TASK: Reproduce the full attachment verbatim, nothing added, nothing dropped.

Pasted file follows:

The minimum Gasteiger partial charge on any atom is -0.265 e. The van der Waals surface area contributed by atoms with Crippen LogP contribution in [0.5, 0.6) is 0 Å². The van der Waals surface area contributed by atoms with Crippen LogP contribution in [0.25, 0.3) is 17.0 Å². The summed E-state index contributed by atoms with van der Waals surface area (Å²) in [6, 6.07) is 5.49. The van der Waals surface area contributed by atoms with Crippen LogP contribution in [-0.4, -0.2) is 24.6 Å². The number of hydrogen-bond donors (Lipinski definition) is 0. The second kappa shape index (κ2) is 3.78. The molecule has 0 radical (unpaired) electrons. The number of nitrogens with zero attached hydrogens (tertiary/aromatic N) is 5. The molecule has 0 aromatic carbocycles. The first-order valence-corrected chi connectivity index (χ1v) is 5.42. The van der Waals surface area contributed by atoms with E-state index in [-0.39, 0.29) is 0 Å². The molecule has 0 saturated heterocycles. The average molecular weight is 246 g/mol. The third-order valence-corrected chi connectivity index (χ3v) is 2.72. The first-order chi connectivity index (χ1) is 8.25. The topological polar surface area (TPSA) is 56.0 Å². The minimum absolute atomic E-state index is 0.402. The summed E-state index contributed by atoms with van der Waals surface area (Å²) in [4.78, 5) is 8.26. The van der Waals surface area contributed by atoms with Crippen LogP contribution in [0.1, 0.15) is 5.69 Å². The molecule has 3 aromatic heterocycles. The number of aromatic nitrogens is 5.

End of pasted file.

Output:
The minimum Gasteiger partial charge on any atom is -0.265 e. The van der Waals surface area contributed by atoms with Crippen LogP contribution in [0.5, 0.6) is 0 Å². The van der Waals surface area contributed by atoms with Crippen LogP contribution in [0.25, 0.3) is 17.0 Å². The summed E-state index contributed by atoms with van der Waals surface area (Å²) in [6, 6.07) is 5.49. The van der Waals surface area contributed by atoms with Crippen LogP contribution in [-0.4, -0.2) is 24.6 Å². The number of hydrogen-bond donors (Lipinski definition) is 0. The second kappa shape index (κ2) is 3.78. The molecule has 0 radical (unpaired) electrons. The number of nitrogens with zero attached hydrogens (tertiary/aromatic N) is 5. The molecule has 0 aromatic carbocycles. The first-order valence-corrected chi connectivity index (χ1v) is 5.42. The van der Waals surface area contributed by atoms with E-state index in [-0.39, 0.29) is 0 Å². The molecule has 0 saturated heterocycles. The average molecular weight is 246 g/mol. The third-order valence-corrected chi connectivity index (χ3v) is 2.72. The first-order chi connectivity index (χ1) is 8.25. The topological polar surface area (TPSA) is 56.0 Å². The minimum absolute atomic E-state index is 0.402. The summed E-state index contributed by atoms with van der Waals surface area (Å²) in [4.78, 5) is 8.26. The van der Waals surface area contributed by atoms with Crippen LogP contribution in [0.1, 0.15) is 5.69 Å². The molecule has 3 aromatic heterocycles. The number of aromatic nitrogens is 5.